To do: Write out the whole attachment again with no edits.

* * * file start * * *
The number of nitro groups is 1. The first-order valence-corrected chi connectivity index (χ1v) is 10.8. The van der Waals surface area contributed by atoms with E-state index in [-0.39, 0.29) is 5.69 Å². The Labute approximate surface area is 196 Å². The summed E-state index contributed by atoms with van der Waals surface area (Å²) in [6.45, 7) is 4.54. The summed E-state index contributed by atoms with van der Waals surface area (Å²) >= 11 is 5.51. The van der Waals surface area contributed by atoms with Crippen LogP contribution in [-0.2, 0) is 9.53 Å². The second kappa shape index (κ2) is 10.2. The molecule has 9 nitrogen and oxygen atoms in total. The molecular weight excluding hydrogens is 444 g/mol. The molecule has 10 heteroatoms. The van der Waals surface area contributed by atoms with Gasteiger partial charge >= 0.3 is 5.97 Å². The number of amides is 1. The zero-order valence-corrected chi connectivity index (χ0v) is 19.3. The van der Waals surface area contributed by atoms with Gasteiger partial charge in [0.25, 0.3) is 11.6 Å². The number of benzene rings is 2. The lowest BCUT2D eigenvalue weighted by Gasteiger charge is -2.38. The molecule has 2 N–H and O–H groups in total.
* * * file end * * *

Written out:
The number of nitro groups is 1. The first-order valence-corrected chi connectivity index (χ1v) is 10.8. The van der Waals surface area contributed by atoms with E-state index in [-0.39, 0.29) is 5.69 Å². The Labute approximate surface area is 196 Å². The summed E-state index contributed by atoms with van der Waals surface area (Å²) in [6.45, 7) is 4.54. The summed E-state index contributed by atoms with van der Waals surface area (Å²) >= 11 is 5.51. The van der Waals surface area contributed by atoms with Crippen LogP contribution in [-0.2, 0) is 9.53 Å². The second kappa shape index (κ2) is 10.2. The molecule has 9 nitrogen and oxygen atoms in total. The molecular weight excluding hydrogens is 444 g/mol. The molecule has 10 heteroatoms. The van der Waals surface area contributed by atoms with Gasteiger partial charge >= 0.3 is 5.97 Å². The number of amides is 1. The zero-order valence-corrected chi connectivity index (χ0v) is 19.3. The van der Waals surface area contributed by atoms with Gasteiger partial charge in [0.25, 0.3) is 11.6 Å². The number of benzene rings is 2. The lowest BCUT2D eigenvalue weighted by Gasteiger charge is -2.38. The molecule has 2 N–H and O–H groups in total.